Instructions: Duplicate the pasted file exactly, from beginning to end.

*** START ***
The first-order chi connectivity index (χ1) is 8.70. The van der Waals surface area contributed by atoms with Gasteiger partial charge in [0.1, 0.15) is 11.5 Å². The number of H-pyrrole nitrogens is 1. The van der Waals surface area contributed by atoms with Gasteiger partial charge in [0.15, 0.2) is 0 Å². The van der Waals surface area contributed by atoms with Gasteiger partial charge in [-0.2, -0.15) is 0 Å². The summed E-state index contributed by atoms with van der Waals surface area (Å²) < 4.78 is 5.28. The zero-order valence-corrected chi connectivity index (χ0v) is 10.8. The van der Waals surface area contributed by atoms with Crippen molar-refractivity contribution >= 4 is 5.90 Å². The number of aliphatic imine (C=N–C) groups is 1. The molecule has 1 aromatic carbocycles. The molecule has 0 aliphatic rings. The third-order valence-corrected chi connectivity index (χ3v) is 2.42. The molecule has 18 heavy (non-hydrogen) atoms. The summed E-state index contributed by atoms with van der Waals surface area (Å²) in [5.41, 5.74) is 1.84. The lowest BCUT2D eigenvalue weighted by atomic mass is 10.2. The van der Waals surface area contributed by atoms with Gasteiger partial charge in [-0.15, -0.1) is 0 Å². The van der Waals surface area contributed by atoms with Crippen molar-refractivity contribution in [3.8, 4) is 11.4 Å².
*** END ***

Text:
The first-order chi connectivity index (χ1) is 8.70. The van der Waals surface area contributed by atoms with Gasteiger partial charge in [0.1, 0.15) is 11.5 Å². The number of H-pyrrole nitrogens is 1. The van der Waals surface area contributed by atoms with Gasteiger partial charge in [0.15, 0.2) is 0 Å². The van der Waals surface area contributed by atoms with Gasteiger partial charge in [-0.2, -0.15) is 0 Å². The summed E-state index contributed by atoms with van der Waals surface area (Å²) < 4.78 is 5.28. The zero-order valence-corrected chi connectivity index (χ0v) is 10.8. The van der Waals surface area contributed by atoms with Crippen molar-refractivity contribution >= 4 is 5.90 Å². The number of aliphatic imine (C=N–C) groups is 1. The molecule has 1 aromatic carbocycles. The molecule has 0 aliphatic rings. The third-order valence-corrected chi connectivity index (χ3v) is 2.42. The molecule has 18 heavy (non-hydrogen) atoms. The summed E-state index contributed by atoms with van der Waals surface area (Å²) in [5.41, 5.74) is 1.84. The lowest BCUT2D eigenvalue weighted by atomic mass is 10.2. The van der Waals surface area contributed by atoms with Gasteiger partial charge in [-0.15, -0.1) is 0 Å². The van der Waals surface area contributed by atoms with Crippen molar-refractivity contribution in [3.8, 4) is 11.4 Å².